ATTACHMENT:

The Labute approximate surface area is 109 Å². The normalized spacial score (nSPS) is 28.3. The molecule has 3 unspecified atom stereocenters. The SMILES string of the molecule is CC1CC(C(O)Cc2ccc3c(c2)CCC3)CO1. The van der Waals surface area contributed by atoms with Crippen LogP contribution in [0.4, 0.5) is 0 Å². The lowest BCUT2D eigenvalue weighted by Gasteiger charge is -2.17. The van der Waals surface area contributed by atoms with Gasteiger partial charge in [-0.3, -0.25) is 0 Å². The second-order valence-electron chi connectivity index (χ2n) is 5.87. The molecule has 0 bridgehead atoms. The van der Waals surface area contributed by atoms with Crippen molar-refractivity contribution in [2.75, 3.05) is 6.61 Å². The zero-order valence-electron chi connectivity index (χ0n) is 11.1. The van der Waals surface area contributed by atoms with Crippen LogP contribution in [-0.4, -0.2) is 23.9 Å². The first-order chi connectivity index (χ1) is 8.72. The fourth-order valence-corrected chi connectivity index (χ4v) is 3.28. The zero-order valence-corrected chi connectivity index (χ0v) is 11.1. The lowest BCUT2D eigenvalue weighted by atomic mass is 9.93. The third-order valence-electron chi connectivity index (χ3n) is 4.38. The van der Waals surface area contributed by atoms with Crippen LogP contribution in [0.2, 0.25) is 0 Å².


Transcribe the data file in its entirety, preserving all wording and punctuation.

The Labute approximate surface area is 109 Å². The normalized spacial score (nSPS) is 28.3. The molecule has 3 unspecified atom stereocenters. The SMILES string of the molecule is CC1CC(C(O)Cc2ccc3c(c2)CCC3)CO1. The van der Waals surface area contributed by atoms with Crippen LogP contribution in [0.4, 0.5) is 0 Å². The lowest BCUT2D eigenvalue weighted by Gasteiger charge is -2.17. The van der Waals surface area contributed by atoms with Gasteiger partial charge in [-0.3, -0.25) is 0 Å². The second-order valence-electron chi connectivity index (χ2n) is 5.87. The molecule has 0 bridgehead atoms. The van der Waals surface area contributed by atoms with Crippen molar-refractivity contribution in [2.75, 3.05) is 6.61 Å². The zero-order valence-electron chi connectivity index (χ0n) is 11.1. The van der Waals surface area contributed by atoms with Crippen LogP contribution in [-0.4, -0.2) is 23.9 Å². The first-order chi connectivity index (χ1) is 8.72. The fourth-order valence-corrected chi connectivity index (χ4v) is 3.28. The zero-order valence-corrected chi connectivity index (χ0v) is 11.1. The lowest BCUT2D eigenvalue weighted by atomic mass is 9.93. The third-order valence-electron chi connectivity index (χ3n) is 4.38. The van der Waals surface area contributed by atoms with Crippen LogP contribution in [0.2, 0.25) is 0 Å².